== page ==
|Re: low/mixed income cohousing||<– Date –> <– Thread –>|
|From: David L. Mandel (75407.2361compuserve.com)|
|Date: Thu, 11 May 95 02:21 CDT|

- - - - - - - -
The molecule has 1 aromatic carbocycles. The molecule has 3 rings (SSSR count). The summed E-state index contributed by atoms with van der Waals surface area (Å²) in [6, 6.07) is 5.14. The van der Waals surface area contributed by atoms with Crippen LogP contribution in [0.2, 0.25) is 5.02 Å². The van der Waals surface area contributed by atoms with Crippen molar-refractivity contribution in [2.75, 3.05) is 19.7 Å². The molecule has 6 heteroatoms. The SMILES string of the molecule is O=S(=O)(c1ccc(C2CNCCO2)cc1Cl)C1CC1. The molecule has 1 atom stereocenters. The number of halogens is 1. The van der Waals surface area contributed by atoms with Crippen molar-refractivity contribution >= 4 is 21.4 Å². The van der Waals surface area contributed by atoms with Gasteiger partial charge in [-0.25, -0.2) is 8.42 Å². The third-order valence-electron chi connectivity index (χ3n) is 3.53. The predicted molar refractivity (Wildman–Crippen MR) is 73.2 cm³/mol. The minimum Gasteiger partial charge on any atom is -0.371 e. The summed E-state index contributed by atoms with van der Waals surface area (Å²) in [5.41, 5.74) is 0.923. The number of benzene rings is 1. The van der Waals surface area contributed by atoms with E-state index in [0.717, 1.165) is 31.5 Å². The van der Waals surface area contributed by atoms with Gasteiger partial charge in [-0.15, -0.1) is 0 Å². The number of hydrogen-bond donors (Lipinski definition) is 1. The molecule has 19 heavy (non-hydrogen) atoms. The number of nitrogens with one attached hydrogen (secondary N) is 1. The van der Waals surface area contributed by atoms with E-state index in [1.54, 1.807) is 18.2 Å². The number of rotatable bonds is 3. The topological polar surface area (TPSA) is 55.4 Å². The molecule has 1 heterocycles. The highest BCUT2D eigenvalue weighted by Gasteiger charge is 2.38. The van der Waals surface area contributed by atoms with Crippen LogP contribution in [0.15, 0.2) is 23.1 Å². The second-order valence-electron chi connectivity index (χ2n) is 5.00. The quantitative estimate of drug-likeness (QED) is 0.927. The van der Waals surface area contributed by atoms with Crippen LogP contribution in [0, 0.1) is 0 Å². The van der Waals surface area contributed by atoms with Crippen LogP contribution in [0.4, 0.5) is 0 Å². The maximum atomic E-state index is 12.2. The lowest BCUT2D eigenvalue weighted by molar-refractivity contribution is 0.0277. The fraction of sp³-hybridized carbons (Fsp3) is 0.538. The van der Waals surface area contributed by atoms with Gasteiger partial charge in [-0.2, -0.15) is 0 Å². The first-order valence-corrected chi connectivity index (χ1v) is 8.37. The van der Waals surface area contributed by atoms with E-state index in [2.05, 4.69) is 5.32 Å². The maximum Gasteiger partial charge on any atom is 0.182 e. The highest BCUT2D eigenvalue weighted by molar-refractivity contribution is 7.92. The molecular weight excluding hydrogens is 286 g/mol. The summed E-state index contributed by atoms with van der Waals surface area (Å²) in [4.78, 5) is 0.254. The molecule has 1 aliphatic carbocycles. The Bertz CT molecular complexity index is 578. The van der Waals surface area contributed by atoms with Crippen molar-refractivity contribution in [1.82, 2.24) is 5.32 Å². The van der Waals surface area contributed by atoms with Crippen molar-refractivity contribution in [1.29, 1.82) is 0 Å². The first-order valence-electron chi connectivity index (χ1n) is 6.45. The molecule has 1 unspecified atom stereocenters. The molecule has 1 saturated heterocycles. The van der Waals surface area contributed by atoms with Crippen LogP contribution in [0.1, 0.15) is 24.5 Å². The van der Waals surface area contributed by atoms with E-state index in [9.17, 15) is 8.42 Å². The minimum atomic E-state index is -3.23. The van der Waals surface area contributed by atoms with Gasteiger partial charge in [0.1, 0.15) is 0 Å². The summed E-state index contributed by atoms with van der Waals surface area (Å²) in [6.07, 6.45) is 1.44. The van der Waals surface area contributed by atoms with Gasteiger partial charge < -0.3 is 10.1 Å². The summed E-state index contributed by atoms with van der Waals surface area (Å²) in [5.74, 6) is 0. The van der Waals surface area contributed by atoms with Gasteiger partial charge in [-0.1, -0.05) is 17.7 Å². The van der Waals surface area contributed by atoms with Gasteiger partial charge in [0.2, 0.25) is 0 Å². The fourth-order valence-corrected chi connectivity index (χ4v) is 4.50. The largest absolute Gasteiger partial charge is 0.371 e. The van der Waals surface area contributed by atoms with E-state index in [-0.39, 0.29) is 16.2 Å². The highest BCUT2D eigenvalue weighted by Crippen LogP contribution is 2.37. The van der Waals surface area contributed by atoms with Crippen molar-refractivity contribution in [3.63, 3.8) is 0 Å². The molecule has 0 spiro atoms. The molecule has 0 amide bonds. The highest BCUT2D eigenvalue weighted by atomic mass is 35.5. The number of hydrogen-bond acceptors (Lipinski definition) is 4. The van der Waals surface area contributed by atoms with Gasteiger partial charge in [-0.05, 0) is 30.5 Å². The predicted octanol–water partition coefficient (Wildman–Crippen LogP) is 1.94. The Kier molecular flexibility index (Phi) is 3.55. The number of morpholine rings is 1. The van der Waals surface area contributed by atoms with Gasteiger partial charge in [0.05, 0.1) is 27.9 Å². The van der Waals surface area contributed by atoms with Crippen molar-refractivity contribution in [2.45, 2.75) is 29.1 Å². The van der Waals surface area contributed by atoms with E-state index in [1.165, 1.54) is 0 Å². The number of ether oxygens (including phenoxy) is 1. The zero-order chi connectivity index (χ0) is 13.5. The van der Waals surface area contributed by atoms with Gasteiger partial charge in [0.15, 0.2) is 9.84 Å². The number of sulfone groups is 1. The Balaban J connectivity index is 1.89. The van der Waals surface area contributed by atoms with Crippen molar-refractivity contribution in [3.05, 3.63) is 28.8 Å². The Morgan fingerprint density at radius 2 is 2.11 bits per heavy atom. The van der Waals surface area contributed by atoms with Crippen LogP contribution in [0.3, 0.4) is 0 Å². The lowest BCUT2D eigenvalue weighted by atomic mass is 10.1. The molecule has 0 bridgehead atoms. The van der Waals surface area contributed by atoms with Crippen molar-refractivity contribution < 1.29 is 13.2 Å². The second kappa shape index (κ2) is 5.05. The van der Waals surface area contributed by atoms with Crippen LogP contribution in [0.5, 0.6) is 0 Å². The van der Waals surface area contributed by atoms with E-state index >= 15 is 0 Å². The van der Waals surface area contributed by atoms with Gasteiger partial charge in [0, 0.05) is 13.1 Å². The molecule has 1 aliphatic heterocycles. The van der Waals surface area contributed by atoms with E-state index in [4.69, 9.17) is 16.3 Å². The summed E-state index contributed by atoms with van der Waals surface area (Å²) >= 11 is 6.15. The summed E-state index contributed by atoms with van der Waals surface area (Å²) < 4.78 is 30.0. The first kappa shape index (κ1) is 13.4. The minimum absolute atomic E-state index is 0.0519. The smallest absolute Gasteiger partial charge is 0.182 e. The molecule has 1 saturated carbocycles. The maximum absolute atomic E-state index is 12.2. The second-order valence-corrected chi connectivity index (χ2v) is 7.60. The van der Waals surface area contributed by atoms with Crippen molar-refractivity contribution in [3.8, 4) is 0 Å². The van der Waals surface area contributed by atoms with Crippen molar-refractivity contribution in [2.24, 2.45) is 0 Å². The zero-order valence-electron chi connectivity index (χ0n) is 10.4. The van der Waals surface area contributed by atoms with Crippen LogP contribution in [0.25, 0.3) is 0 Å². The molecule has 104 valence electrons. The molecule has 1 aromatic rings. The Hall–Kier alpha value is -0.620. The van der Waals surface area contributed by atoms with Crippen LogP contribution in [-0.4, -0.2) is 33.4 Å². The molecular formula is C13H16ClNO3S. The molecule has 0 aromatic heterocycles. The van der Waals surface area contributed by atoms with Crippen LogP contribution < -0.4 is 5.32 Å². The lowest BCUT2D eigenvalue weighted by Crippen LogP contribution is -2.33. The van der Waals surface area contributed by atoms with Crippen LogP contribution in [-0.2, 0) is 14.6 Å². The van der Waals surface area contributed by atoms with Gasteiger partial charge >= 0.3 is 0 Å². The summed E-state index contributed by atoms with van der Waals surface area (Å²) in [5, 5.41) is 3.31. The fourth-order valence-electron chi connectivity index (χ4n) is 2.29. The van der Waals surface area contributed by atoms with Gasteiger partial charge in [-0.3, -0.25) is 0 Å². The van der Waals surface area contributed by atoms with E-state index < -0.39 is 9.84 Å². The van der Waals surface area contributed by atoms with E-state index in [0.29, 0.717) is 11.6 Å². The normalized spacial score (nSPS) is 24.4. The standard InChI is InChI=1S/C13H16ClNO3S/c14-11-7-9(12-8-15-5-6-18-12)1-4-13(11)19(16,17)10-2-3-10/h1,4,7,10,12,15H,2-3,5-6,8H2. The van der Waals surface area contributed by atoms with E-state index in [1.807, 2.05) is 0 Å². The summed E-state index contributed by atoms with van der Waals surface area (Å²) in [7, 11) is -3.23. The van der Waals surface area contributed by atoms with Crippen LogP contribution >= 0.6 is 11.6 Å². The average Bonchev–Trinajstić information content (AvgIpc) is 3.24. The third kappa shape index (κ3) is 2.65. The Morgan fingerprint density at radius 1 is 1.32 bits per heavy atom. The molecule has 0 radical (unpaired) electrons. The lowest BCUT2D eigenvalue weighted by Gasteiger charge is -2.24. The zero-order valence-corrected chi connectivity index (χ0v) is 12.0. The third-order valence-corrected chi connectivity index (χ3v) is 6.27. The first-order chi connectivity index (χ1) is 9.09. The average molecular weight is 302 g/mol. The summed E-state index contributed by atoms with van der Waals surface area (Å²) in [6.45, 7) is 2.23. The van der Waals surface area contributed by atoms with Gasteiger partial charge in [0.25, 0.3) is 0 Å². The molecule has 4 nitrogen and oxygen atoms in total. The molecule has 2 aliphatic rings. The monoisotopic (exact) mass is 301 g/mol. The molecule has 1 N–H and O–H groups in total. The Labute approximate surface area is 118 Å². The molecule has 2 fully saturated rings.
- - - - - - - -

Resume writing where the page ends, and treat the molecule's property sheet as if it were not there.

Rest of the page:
Thanks, Don, for sparing me the effort of again describing our mixed-income urban cohousing project. Your piece is quite accurate (better be, after keeping Susan, then me, on the phone for hours :) ). I only want to add the following, in response to Joani Blank's remark that it takes more than affordability to attract low-income people, and a few replies it brought: I think a lot depends on your attitude from the start. The fact that many of our households received second mortgages that enabled them to buy units otherwise unaffordable to them was not only a result of the city's requirement that a proportion of our units be affordable. From the start we recognized that a mixed-income project clearly met the needs of our neighborhood: Solely low income development would be reinforcing its homogeneity; purely market-priced housing would be too much at odds with its character and would exclude most of those already living in the area. But most important, our early core group in fact comprised members with a wide range of income levels. These were the people first attracted to cohousing in Sacramento, and it was quickly clear that if we were going to be able to do something together, it would have to have an element of financing to enable low-income people to be involved. We considered including some rentals, debated doing a limited equity co-op (I was actually in the minority that favored that) and eventually settled on the plan Don described (our choices were narrowed by the housing agency's much greater willingness to lend money than to grant it). The main point of this is that since our commitment to affordability was clear from the start, low-income people felt comfortable joining and participating. None of those who became highly active was excluded for lack of financing; four of the 11 households that received subsidized loans were involved very early on, and others joined well before the very end. David Mandel, Southside Park Cohousing, Sacramento
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